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Price Discrimination with Private and Imperfect Information

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Abstract

This paper investigates the competitive and welfare effects of information accuracy improvements in markets where firms can price discriminate after observing a private and noisy signal about a consumer's brand preference. I show that firms charge more to customers they believe have a brand preference for them, and that this price has an inverted-U shaped relationship with the signal's accuracy. In contrast, the price charged after a disloyal signal has been observed falls as the signal's accuracy rises. While industry profit and overall welfare fall monotonically as price discrimination is based on increasingly more accurate information, the reverse happens to consumer surplus. The model is also extended to a public information setting. For any level of the signal's accuracy, moving from public to private information boosts industry profit and welfare at the expense of consumer surplus.

Suggested Citation

  • Rosa Branca Esteves, 2010. "Price Discrimination with Private and Imperfect Information," NIPE Working Papers 3/2010, NIPE - Universidade do Minho.
  • Handle: RePEc:nip:nipewp:3/2010
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    References listed on IDEAS

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    1. Kenneth S. Corts, 1998. "Third-Degree Price Discrimination in Oligopoly: All-Out Competition and Strategic Commitment," RAND Journal of Economics, The RAND Corporation, vol. 29(2), pages 306-323, Summer.
    2. Qihong Liu & Konstantinos Serfes, 2004. "Quality of Information and Oligopolistic Price Discrimination," Journal of Economics & Management Strategy, Wiley Blackwell, vol. 13(4), pages 671-702, December.
    3. Yongmin Chen, 1997. "Paying Customers to Switch," Journal of Economics & Management Strategy, Wiley Blackwell, vol. 6(4), pages 877-897, December.
    4. Drew Fudenberg & Jean Tirole, 2000. "Customer Poaching and Brand Switching," RAND Journal of Economics, The RAND Corporation, vol. 31(4), pages 634-657, Winter.
    5. Esteves, Rosa-Branca, 2010. "Pricing with customer recognition," International Journal of Industrial Organization, Elsevier, vol. 28(6), pages 669-681, November.
    6. Gehrig, Thomas & Shy, Oz & Stenbacka, Rune, 2011. "History-based price discrimination and entry in markets with switching costs: A welfare analysis," European Economic Review, Elsevier, vol. 55(5), pages 732-739, June.
    7. Chen, Yuxin & Zhang, Z. John, 2009. "Dynamic targeted pricing with strategic consumers," International Journal of Industrial Organization, Elsevier, vol. 27(1), pages 43-50, January.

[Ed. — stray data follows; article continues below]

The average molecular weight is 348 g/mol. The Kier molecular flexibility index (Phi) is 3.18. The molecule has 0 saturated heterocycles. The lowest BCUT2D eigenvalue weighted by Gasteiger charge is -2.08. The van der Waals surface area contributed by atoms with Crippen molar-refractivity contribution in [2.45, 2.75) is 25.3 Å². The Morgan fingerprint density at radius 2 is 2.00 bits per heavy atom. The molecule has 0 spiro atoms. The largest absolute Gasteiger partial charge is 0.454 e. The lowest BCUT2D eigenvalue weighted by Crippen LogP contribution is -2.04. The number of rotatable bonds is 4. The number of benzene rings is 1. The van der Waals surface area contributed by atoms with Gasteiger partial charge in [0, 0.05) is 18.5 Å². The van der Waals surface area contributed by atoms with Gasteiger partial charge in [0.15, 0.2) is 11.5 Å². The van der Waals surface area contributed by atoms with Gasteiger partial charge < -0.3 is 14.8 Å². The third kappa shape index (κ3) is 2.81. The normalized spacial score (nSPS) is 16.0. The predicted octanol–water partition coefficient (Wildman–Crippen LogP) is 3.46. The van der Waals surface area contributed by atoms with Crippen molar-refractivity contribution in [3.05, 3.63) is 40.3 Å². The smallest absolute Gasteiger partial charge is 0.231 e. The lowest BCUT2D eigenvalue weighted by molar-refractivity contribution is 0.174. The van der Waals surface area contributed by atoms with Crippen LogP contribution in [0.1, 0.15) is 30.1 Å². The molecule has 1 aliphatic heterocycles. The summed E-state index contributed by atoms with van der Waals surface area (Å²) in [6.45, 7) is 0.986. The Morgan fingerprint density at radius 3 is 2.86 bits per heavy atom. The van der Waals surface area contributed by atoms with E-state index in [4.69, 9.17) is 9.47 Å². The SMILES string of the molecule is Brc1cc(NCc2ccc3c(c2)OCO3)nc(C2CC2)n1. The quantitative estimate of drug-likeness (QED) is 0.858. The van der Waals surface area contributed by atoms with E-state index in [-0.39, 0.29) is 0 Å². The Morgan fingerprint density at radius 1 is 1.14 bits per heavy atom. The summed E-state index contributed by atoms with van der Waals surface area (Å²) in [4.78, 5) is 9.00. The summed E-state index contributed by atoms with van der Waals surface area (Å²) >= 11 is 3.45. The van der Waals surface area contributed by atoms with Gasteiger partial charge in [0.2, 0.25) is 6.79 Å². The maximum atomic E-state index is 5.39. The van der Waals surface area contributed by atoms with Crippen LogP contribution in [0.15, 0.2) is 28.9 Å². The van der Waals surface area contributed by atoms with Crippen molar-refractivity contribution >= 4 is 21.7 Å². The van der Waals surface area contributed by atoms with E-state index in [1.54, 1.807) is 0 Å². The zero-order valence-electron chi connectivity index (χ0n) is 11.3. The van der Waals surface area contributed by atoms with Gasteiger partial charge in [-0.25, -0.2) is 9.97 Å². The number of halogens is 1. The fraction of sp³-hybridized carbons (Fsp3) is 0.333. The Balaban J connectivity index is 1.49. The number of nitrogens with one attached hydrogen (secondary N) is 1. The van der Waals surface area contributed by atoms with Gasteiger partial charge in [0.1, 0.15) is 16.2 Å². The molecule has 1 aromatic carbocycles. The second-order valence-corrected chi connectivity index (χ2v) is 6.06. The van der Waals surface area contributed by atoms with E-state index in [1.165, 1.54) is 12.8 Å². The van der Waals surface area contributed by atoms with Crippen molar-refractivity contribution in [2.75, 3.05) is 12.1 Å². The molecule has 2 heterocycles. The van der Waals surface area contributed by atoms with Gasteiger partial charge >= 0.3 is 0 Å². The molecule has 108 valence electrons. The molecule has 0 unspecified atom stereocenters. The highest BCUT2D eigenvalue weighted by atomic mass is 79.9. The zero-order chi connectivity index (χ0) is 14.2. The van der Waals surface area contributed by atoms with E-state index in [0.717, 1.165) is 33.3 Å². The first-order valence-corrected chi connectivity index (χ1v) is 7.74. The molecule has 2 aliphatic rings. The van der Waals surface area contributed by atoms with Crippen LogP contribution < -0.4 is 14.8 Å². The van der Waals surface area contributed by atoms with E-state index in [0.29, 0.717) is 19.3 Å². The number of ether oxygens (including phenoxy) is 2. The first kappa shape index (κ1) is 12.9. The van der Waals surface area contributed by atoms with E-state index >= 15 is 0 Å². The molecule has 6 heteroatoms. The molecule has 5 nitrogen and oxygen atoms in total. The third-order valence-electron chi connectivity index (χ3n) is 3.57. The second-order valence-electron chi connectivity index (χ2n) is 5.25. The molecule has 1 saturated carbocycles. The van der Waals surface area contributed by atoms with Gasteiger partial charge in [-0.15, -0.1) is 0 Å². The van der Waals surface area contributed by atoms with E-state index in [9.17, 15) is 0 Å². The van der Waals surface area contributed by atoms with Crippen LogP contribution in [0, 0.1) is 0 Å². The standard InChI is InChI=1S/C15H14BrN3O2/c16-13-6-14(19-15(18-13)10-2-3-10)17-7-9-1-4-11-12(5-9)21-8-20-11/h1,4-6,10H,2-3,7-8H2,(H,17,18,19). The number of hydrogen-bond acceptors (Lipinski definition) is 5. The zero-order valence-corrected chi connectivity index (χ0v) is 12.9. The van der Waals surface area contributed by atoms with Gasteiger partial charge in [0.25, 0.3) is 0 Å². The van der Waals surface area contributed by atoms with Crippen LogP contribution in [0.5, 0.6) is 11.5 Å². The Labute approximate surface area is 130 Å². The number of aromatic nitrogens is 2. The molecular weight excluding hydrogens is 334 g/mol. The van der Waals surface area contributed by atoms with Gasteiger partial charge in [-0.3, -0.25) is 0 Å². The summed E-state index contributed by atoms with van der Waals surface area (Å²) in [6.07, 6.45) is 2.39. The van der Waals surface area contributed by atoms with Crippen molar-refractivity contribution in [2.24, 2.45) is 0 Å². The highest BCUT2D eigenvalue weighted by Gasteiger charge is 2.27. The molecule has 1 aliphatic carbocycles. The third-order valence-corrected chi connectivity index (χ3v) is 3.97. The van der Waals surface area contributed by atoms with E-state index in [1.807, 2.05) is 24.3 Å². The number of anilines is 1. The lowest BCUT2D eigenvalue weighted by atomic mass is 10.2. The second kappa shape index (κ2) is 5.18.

8. J. Miguel Villas-Boas, 1999. "Dynamic Competition with Customer Recognition," RAND Journal of Economics, The RAND Corporation, vol. 30(4), pages 604-631, Winter.
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    Citations

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    Cited by:

    1. Miettinen, Topi & Stenbacka, Rune, 2015. "Personalized pricing versus history-based pricing: implications for privacy policy," Information Economics and Policy, Elsevier, vol. 33(C), pages 56-68.
    2. Rosa Branca Esteves, 2009. "A Survey on the Economics of Behaviour-Based Price Discrimination," NIPE Working Papers 5/2009, NIPE - Universidade do Minho.
    3. Fernando Alexandre & Miguel Portela & Carla Sá, 2008. "Admission conditions and graduates' employability," NIPE Working Papers 16/2008, NIPE - Universidade do Minho.
    4. Gehrig, Thomas & Stenbacka, Rune, 2013. "Screening-Based Competition," CEPR Discussion Papers 9397, C.E.P.R. Discussion Papers.
    5. Brokesova, Zuzana & Deck, Cary & Peliova, Jana, 2014. "Experimenting with purchase history based price discrimination," International Journal of Industrial Organization, Elsevier, vol. 37(C), pages 229-237.
    6. Zuzana Brokesova & Cary Deck & Jana Peliova, 2014. "Experimenting with Behavior Based Pricing," Working Papers 14-12, Chapman University, Economic Science Institute.
    7. Paulo Bastos & Natália P. Monteiro, 2011. "Managers and Wage Policies," Journal of Economics & Management Strategy, Wiley Blackwell, vol. 20(4), pages 957-984, December.
    8. Chongwoo Choe & Stephen King & Noriaki Matsushima, 2017. "Pricing with Cookies: Behavior-Based Price Discrimination and Spatial Competition," Monash Economics Working Papers 07-17, Monash University, Department of Economics.
    9. Andreia Amorim & Rosa-Branca Esteves, 2016. "Retention Strategies in a Switching Cost Model," NIPE Working Papers 10/2016, NIPE - Universidade do Minho.
    10. repec:eee:iepoli:v:40:y:2017:i:c:p:60-70 is not listed on IDEAS

    More about this item

    Keywords

    Competitive Price Discrimination; Customer Recognition; Imperfect Information.;

    JEL classification:

    • D43 - Microeconomics - - Market Structure, Pricing, and Design - - - Oligopoly and Other Forms of Market Imperfection
    • D80 - Microeconomics - - Information, Knowledge, and Uncertainty - - - General
    • L13 - Industrial Organization - - Market Structure, Firm Strategy, and Market Performance - - - Oligopoly and Other Imperfect Markets
    • L40 - Industrial Organization - - Antitrust Issues and Policies - - - General

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